Sales on Targeted Killings
As controversy arises over disclosure of a Bush-era plan for targeted killing of key al-Qaeda leaders, Professor Nathan Sales offers a perspective in which he views such a plan as both wise and legal.
"Targeted killings can be easier on our troops, and more humane to innocent bystanders, than conventional military operations," says Sales, who points out that fewer American lives are put on the line and there are fewer casualties among the civilian population when covert strikes are implemented.
A 1976 executive order has banned "assassination" by the government, but the U.S. interprets the term quite narrowly to mean "for political purposes." While no statute expressly authorizes the CIA to target individuals, several existing laws imply such a power, Sales explains. Provided the U.S. is acting in self-defense, Sales believes that no laws, domestic or international, prohibit the government from authorizing such targeted strikes.
Targeted Killings, National Review Online, August 20, 2009. By Nathan A. Sales.
"As for the law, no statute expressly authorizes CIA to take out al-Qaeda operatives, but several imply such a power. Take the Authorization for Use of Military Force, enacted by Congress shortly after 9/11. Under that law, the president may use 'all necessary and appropriate force against those nations, organizations, or persons he determines' were responsible for the terrorist attacks.
"That’s an unusually broad grant of authority, and it specifically allows the president to use force against 'persons.' In the 2004 Hamdi case, the Supreme Court held that capturing and detaining Taliban foot soldiers was 'necessary and appropriate force.' Killing al-Qaeda figures probably counts too.
"Notice also that the statute has no geographic limit. Congress didn’t restrict the use of force to, say, Afghanistan. The AUMF thus might permit strikes on al-Qaeda operatives no matter where they’re found.
"Another relevant statute is the National Security Act of 1947, which created CIA. One of the agency’s responsibilities — its so-called 'Fifth Function' — is to perform 'such other functions and duties related to intelligence affecting the national security as the President or the National Security Council may direct.' Eliminating bin Laden may well qualify.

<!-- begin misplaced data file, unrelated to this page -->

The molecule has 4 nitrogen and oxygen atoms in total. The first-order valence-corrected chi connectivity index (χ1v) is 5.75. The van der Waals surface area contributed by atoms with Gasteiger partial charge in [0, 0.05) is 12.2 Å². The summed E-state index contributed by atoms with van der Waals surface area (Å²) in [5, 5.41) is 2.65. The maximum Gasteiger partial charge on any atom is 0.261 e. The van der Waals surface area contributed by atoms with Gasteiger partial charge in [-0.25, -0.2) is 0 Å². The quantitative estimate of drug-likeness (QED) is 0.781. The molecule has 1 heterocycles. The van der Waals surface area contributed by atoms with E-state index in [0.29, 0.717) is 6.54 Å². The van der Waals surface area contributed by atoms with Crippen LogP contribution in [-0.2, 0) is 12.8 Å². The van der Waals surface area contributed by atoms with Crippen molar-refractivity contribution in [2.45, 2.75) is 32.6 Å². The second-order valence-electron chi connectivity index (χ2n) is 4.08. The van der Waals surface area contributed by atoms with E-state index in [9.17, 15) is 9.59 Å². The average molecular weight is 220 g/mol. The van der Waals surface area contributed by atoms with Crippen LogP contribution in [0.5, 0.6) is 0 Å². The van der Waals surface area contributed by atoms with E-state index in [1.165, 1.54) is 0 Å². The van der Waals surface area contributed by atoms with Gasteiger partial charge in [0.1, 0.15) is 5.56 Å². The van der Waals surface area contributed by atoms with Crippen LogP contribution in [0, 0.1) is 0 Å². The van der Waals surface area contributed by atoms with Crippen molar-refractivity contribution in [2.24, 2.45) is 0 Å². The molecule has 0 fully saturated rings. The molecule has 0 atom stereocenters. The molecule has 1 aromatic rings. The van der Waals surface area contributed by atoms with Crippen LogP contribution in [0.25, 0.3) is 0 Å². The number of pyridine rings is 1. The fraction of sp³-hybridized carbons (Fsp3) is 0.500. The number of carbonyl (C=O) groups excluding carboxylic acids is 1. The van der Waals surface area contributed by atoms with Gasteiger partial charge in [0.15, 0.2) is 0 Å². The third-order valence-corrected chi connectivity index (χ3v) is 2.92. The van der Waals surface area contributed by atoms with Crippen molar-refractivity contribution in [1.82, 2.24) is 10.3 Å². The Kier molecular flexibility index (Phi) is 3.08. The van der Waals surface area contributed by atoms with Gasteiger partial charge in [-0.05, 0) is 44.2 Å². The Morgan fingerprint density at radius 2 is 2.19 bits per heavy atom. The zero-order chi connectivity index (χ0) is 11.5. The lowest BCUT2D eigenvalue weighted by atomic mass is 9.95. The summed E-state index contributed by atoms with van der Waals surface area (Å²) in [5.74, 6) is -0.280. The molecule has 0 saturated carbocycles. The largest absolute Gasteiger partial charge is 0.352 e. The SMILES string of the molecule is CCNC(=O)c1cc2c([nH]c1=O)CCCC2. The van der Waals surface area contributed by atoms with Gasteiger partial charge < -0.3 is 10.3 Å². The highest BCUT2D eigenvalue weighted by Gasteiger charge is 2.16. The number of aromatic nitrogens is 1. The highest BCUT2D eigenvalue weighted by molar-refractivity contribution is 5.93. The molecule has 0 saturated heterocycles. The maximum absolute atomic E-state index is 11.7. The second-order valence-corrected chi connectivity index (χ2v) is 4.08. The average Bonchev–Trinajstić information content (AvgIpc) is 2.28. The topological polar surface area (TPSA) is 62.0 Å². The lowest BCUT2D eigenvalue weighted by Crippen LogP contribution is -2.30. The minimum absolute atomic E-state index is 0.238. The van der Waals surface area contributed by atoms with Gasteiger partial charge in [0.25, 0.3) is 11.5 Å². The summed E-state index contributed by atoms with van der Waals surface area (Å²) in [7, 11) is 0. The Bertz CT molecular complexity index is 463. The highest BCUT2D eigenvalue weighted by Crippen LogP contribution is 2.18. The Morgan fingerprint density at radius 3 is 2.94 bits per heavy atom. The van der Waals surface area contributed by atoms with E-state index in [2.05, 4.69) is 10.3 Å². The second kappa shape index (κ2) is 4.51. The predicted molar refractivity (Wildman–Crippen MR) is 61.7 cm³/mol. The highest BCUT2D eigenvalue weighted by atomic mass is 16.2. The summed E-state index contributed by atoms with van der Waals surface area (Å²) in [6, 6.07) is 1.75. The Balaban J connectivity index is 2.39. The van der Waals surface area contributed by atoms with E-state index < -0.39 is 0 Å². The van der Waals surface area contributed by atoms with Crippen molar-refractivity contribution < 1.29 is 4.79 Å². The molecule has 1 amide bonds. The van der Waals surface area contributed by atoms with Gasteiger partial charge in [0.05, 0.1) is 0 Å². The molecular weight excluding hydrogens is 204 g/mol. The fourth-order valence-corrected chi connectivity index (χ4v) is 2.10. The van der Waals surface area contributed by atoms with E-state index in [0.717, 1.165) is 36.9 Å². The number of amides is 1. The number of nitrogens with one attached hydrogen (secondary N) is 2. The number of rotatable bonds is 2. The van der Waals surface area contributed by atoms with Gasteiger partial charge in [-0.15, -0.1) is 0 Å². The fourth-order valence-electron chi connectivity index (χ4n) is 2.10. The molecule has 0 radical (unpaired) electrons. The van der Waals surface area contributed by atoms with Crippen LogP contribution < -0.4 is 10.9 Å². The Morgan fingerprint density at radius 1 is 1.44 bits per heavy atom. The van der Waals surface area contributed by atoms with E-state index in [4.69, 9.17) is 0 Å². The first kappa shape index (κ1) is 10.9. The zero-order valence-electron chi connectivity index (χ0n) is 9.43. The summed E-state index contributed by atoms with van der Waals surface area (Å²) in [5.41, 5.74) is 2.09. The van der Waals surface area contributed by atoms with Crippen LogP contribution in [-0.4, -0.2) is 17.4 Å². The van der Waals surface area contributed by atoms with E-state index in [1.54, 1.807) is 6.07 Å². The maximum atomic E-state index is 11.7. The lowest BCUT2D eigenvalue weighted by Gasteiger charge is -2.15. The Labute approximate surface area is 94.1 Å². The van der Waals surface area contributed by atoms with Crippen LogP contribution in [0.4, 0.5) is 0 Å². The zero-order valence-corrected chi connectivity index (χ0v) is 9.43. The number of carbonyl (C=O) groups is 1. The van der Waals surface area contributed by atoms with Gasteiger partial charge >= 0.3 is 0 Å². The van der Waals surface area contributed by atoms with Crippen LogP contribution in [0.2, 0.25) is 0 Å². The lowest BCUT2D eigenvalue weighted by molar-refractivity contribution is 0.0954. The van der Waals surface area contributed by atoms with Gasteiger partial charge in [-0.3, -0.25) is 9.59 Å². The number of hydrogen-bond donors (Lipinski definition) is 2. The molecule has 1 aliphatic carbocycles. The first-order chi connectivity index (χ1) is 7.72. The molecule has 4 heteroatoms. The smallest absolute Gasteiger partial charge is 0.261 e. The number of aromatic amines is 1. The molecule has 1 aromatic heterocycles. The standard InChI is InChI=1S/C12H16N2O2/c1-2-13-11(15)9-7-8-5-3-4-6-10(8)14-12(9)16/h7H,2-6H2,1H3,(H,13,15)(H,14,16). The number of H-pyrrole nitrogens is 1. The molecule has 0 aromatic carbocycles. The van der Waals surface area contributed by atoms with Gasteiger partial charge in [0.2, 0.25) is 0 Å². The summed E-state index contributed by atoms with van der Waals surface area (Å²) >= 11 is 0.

"Are there any laws, domestic or international, that bar us from targeting al-Qaeda? Probably not, as long as the U.S. is acting in self-defense.
"Ever since 1976, an executive order has banned the government from engaging in assassination. That sounds simple enough. But the U.S. interprets the term 'assassination' quite narrowly — an unlawful killing of a targeted person for political purposes. (In wartime, the ban is narrower still.)
"Killing an al-Qaeda operative probably wouldn’t be unlawful. Article 51 of the U.N. charter recognizes the inherent right of member states to use force in self-defense. Under the American view, there are three circumstances in which the use of force is lawful. First, in response to an actual attack by an enemy. Second, to defend against an enemy’s planned attack. And third, in response to a continuing threat. Slaying an al-Qaeda figure likely would be permissible self-defense under all three scenarios — and therefore wouldn’t be a prohibited assassination.
"These legal theories weren’t cooked up in the dark recesses of the Bush Justice Department. They represent a consensus that’s been shared by Democratic and Republican administrations for decades."